Nine schoolgirls are to be arranged in three rows and three columns on four different days so that any pair of schoolgirls is in the same row on exactly one of the four days.

Source

A classic puzzle found in several books.

Solution

Let A, B, C, ..., I denote the schoolgirls. Each color represents a row of schoolgirls:

A

B

C

D

E

F

G

H

I

A

B

C

D

E

F

G

H

I

A

B

C

D

E

F

G

H

I

A

B

C

D

E

F

G

H

I

Followup

What if there are 15 schoolgirls to be arranged in 5 rows and 3 columns on 7 days so that no two schoolgirls share a row on more than one day? This is the original Kirkman's Schoolgirl Problem from 1850.

Three wizards are seated at a circular room. A magician shall make hats appear on their heads, one hat per wizard. Hats are either black or white, chosen uniformly at random. A wizard cannot see his own hat. At the sound of a bell, all wizards react simultaneously. A wizard reacts by either announcing a color or keeping quiet. If at least one wizard makes an announcement and if all the announcements are correct, the wizards have collectively won the game! Wizards are allowed to confer beforehand to devise a strategy. On average, can they win more than half the times the game is played?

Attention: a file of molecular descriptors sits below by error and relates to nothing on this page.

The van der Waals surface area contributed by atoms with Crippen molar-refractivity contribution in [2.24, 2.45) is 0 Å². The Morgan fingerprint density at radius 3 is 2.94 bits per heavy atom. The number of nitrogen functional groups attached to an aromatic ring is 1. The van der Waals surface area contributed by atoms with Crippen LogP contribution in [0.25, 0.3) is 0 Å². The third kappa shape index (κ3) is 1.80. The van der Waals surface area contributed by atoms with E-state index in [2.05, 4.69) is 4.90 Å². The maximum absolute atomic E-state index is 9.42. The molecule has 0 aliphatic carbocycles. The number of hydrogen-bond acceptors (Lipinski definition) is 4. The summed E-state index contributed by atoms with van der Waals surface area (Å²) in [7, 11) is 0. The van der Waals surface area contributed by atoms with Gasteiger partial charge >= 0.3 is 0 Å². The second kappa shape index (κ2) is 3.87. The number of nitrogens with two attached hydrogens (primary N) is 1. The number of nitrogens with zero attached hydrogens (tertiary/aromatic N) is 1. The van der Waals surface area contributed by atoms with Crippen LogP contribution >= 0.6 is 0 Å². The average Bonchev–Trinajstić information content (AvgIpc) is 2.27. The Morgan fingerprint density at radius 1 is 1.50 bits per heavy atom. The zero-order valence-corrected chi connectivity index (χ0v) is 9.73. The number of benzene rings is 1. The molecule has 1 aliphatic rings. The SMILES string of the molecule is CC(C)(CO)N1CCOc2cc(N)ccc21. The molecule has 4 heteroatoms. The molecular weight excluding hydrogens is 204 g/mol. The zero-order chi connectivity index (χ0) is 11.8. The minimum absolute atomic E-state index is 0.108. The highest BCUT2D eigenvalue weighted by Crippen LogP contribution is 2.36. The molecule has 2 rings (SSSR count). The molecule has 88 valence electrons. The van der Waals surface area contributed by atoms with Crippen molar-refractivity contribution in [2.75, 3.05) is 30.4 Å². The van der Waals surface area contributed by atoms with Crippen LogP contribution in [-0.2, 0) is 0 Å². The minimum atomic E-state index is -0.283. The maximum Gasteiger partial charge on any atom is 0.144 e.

The first box has two white balls. The second box has two black balls. The third box has one white and one black ball. Boxes are labeled but all labels are wrong! You are allowed to open one box, pick one of its balls at random, see its color and put it back into the box (you do not get to know the color of the other ball). How many such operations are necessary to correctly label the boxes?